Freudian Slips: Stage Crutches

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Location: Irony, New Jersey, United States

Life takes us many places. It's a box of chocolates and a Hansel and Gretal trail of candy wrappers. I have filmed as an actor in The Happening, Invincible, The Lovely Bones, The Bounty Hunter, The Greek American, Bazookas, Limitless, TV's Its Always Sunny in Philly, Outlaw, New York, The Warrior, The Nail, Game Change, Cold Case, & commercial work includes The Philadelphia Eagles, Septa, Coors, Turbo Tax & Carnival Cruises. Freudian Slips spotlights irony in short story format.

November 20, 2007

Stage Crutches

Kenneth McGregor & Joseph Tornatore
Early on in Kenneth McGregor’s acting workshop, my teacher discovered me reaching for comedic crutches on stage. After I added one too many subtext witticisms to my characters to enrich scenes, McGregor promised to fix my wagon until I learned to stand-alone without wiggle room improvisation.
The next time he divvied out parts in class, McGregor handed me a heavy scene from the movie Grand Canyon that could be nothing but emotionally driven between a husband and wife. The moving scene involved an empty nest wife trying to convince her husband to keep an abandoned baby she found. Kenneth McGregor preaches that acting is born from the cold read of the script. On the stage, I readied to bone in the lines in a cold read opposite my scene partner. He asked us to deeply stare into the eyes of our scene partner to connect, or begin “the dance” as he called it. He reminded the actors in the studio that he did not want to hear one iota of inflection, accent, or emotion for this initial reading. He did not want to see gestures, body mechanics, or acting emerge from the skits. He wanted just a cold copy read to build a foundation for the ensemble of acting, props, and wardrobe that would come later.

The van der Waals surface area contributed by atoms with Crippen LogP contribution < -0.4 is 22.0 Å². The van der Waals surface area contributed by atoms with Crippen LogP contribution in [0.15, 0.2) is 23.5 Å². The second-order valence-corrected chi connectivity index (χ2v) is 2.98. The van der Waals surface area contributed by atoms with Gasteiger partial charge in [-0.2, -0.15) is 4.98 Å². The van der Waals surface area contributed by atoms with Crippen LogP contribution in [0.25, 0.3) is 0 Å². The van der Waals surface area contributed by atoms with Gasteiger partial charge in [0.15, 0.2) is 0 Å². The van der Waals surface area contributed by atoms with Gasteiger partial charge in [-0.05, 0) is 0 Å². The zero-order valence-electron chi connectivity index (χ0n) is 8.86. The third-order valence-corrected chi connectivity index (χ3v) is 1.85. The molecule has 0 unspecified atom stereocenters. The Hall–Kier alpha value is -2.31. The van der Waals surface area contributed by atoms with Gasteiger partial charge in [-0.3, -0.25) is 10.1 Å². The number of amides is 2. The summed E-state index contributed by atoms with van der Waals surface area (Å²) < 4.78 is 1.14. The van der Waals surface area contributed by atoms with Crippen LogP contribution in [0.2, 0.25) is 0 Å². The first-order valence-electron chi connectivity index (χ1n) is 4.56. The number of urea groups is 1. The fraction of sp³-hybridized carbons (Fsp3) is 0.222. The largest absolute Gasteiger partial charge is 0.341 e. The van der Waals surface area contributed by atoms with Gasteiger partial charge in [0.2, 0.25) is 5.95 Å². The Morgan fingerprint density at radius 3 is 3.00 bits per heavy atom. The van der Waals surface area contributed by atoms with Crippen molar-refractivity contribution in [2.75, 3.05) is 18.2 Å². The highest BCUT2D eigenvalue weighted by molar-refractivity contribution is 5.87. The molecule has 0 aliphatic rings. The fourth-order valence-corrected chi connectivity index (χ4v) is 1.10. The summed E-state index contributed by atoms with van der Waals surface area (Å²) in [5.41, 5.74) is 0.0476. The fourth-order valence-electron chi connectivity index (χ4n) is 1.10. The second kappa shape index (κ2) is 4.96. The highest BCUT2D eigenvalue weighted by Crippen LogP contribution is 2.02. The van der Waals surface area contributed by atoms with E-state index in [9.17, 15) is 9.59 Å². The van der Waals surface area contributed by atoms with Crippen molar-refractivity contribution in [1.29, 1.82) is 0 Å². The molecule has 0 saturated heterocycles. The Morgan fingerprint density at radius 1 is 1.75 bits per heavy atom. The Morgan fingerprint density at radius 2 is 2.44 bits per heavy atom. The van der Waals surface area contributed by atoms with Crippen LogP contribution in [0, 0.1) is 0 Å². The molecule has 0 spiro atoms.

While McGregor barked preliminary instructions, I remembered his oath to separate me from comedy. So I sneak peeked through the script to pare down the unfamiliar scene to an outgrowth of the emotional conflict. He quieted the actors, silenced the stage, and called for operative action. I looked up from my cold copy and stared into my scene partner’s sparkling green eyes. Then I slammed my clenched fist down on the table, action that surprised even my scene partner.
In a blistering voice, I yelled, “Who is the father of this goddamn baby?”
Kenneth McGregor instinctively lurched forward to unleash biting criticism of a performance where there should not have been any theatrics. The class laughed at my antics because at this point of the act, I fixed my acting coach’s wagon.
Kenneth McGregor relented, “You just never know what is going to come out of Joe Tornatore’s mouth. Now let’s get back to work.”
My wide as the Grand Canyon smile shriveled in time and space. My uncalled for outburst marked the last time I got even a whiff of infusing comedy into his workshop.



Anonymous Anonymous said...

Handsome pair of sleek suits!
Reading this made me remember how enticing, enthralling, sexy and scary taking any acting class sounds, esp McGregor's! At least the way you write it/him. I plan to make a class part of my 2008 dos!
I really love your writing style, Joe. And this one wasn't about humor either.
Hope you and your fam have a happy thanksgiving!

7:26 PM  
Blogger Joe Tornatore said...

thanks for the compliment.

8:51 PM  
Anonymous et said...

McGregor sounds like a man I would invite home to supper.

10:38 AM  
Blogger Joe Tornatore said...

What about me?

10:54 AM  
Blogger Pax Romano said...

Grand Canyon was a great movie -- does this mean you'll be in the remake.

9:57 PM  
Blogger Joe Tornatore said...

I would not want you to do a

10:54 PM  

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